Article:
The Finished Design

I finally completed the drawings for the main shapes of the pattern. It was easier for me to draw each piece separately because my scanner is only A4 size and it also allows me to focus on the detail of each section without becoming overwhelmed. I scanned in each piece at 300dpi to achieve good quality for the print.
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Using Photoshop I then collaged the pieces together on one document. The dress pattern said I needed a length of fabric that was 45″ x 5m. I converted 5m into inches which was 196.85″. This is a screenshot of how I created my document. CMYK is better for printing, whereas RGB is better for web graphics. I kept my doc as 300dpi and 8bit to make sure my program didn’t run super slow as I would be working with a huge document.

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I split the 45″ x 5m rectangle into 8 halves. Each section is 22.5″ x 49.213″ so I created a separate document with those measurements and the same options.

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This is the first composition I created. I wasn’t happy with it because I felt there was too much negative space and I wanted to stick to the initial composition I created because I felt it was more balanced.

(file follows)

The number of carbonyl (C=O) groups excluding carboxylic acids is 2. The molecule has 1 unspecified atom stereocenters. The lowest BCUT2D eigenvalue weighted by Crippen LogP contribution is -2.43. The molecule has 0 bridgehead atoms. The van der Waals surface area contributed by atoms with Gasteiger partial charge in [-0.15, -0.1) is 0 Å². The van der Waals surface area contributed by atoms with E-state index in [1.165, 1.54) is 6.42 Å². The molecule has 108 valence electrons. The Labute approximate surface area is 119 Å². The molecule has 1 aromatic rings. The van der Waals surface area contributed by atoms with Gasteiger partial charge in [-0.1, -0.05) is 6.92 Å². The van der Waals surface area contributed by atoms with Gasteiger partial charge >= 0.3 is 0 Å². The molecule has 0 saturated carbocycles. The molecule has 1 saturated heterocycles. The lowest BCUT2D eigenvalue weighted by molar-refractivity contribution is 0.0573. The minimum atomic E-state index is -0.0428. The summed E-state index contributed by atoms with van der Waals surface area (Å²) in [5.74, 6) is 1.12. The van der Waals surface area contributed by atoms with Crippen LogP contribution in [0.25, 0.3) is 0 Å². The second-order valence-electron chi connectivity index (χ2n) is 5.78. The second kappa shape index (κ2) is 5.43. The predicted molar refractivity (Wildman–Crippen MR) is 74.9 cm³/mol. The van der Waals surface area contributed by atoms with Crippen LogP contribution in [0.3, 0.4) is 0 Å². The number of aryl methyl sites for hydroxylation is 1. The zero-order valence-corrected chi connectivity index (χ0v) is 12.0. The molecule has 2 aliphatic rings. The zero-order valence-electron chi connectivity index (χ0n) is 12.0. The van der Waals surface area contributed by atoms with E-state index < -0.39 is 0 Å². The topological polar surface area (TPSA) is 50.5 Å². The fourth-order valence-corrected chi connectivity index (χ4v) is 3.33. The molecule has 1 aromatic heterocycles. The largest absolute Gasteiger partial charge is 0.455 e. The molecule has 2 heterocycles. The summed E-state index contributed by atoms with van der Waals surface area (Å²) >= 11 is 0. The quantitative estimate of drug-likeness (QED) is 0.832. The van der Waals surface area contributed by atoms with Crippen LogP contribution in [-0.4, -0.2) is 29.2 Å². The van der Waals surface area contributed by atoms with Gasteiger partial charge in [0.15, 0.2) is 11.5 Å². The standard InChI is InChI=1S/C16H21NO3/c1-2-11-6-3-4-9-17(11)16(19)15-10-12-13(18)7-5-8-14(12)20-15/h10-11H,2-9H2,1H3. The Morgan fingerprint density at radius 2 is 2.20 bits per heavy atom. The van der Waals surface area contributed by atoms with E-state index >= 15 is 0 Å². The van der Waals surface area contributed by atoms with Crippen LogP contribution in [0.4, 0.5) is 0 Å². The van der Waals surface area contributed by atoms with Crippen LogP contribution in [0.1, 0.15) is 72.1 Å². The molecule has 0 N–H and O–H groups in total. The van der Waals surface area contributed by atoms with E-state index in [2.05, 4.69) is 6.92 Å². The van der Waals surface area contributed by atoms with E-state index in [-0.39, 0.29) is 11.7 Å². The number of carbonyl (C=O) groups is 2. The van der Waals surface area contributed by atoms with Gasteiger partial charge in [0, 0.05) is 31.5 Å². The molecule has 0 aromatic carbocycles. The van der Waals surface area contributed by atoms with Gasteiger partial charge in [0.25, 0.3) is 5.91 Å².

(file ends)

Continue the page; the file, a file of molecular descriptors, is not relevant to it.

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This is the second composition I tried and I decided to stick with this one. I was so much happier with how it looked because the negative space felt a lot more natural. I did notice that it wasn’t perfect – there were still some weird gaps which I will fill later after the pattern has been coloured.
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Using the same colour palette I picked out, I coloured each different element. I set the sketch layer to ‘multiply’ then created coloured layers underneath it. This is the finished pattern with colour.
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I then c+p’d the pattern into the larger document. The reason I created a smaller section first is because the pattern is mostly a repeat with some elements that are different. To create the pattern on the larger document would have slowed Photoshop down quite a bit, so it was easier to create the main pattern on the smaller document first.
This is the finished pattern, after I’d c+p’d the main design multiple times and then added some more flowers, leaves, etc into the weird gaps to make the design feel more natural.

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Here are some detail shots of the design to show how I built up the pattern randomly and naturally. The pattern does repeat but it’s not as noticeable because of the way I’ve placed everything.

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The finished pattern.

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After a lot of trail and error, the pattern finally turned out how I wanted it to and I’m so thrilled with how it has turned out. I never usually create patterns like this so it was definitely a learning curve for me.

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